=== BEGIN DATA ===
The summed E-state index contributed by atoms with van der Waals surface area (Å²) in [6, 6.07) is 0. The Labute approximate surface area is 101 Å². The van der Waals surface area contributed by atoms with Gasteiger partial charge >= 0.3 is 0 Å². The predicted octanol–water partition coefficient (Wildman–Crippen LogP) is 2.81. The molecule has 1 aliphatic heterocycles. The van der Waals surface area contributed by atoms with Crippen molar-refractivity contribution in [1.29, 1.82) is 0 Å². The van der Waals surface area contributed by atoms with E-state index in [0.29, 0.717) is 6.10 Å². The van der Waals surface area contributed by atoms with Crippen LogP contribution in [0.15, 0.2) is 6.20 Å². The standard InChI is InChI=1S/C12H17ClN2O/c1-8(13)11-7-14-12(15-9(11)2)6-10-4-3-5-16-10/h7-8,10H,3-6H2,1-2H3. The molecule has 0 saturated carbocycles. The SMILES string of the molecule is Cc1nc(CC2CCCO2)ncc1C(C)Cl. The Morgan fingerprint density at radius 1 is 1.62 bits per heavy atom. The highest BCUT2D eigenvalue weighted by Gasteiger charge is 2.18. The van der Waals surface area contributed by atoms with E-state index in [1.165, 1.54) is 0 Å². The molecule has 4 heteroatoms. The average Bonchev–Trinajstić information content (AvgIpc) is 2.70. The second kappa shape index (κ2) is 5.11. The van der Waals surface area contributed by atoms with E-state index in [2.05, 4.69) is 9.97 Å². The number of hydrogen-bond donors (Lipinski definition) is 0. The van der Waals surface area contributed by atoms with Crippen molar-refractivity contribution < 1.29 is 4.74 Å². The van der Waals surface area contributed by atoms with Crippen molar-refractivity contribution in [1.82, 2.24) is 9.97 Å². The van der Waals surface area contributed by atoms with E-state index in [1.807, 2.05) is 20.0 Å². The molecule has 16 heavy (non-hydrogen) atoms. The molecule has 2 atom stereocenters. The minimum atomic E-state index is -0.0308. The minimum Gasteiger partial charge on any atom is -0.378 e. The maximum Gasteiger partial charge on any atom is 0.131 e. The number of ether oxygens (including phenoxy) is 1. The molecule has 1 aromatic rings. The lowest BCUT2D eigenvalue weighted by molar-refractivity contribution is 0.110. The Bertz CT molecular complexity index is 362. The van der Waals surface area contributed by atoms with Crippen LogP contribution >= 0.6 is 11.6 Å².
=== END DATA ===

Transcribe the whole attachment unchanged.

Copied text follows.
The summed E-state index contributed by atoms with van der Waals surface area (Å²) in [6, 6.07) is 0. The Labute approximate surface area is 101 Å². The van der Waals surface area contributed by atoms with Gasteiger partial charge >= 0.3 is 0 Å². The predicted octanol–water partition coefficient (Wildman–Crippen LogP) is 2.81. The molecule has 1 aliphatic heterocycles. The van der Waals surface area contributed by atoms with Crippen molar-refractivity contribution in [1.29, 1.82) is 0 Å². The van der Waals surface area contributed by atoms with E-state index in [0.29, 0.717) is 6.10 Å². The van der Waals surface area contributed by atoms with Crippen LogP contribution in [0.15, 0.2) is 6.20 Å². The standard InChI is InChI=1S/C12H17ClN2O/c1-8(13)11-7-14-12(15-9(11)2)6-10-4-3-5-16-10/h7-8,10H,3-6H2,1-2H3. The molecule has 0 saturated carbocycles. The SMILES string of the molecule is Cc1nc(CC2CCCO2)ncc1C(C)Cl. The Morgan fingerprint density at radius 1 is 1.62 bits per heavy atom. The highest BCUT2D eigenvalue weighted by Gasteiger charge is 2.18. The van der Waals surface area contributed by atoms with E-state index in [1.165, 1.54) is 0 Å². The molecule has 4 heteroatoms. The average Bonchev–Trinajstić information content (AvgIpc) is 2.70. The second kappa shape index (κ2) is 5.11. The van der Waals surface area contributed by atoms with E-state index in [2.05, 4.69) is 9.97 Å². The number of hydrogen-bond donors (Lipinski definition) is 0. The van der Waals surface area contributed by atoms with Crippen molar-refractivity contribution < 1.29 is 4.74 Å². The van der Waals surface area contributed by atoms with Crippen molar-refractivity contribution in [1.82, 2.24) is 9.97 Å². The van der Waals surface area contributed by atoms with E-state index in [1.807, 2.05) is 20.0 Å². The molecule has 16 heavy (non-hydrogen) atoms. The molecule has 2 atom stereocenters. The minimum atomic E-state index is -0.0308. The minimum Gasteiger partial charge on any atom is -0.378 e. The maximum Gasteiger partial charge on any atom is 0.131 e. The number of ether oxygens (including phenoxy) is 1. The molecule has 1 aromatic rings. The lowest BCUT2D eigenvalue weighted by molar-refractivity contribution is 0.110. The Bertz CT molecular complexity index is 362. The van der Waals surface area contributed by atoms with Crippen LogP contribution >= 0.6 is 11.6 Å².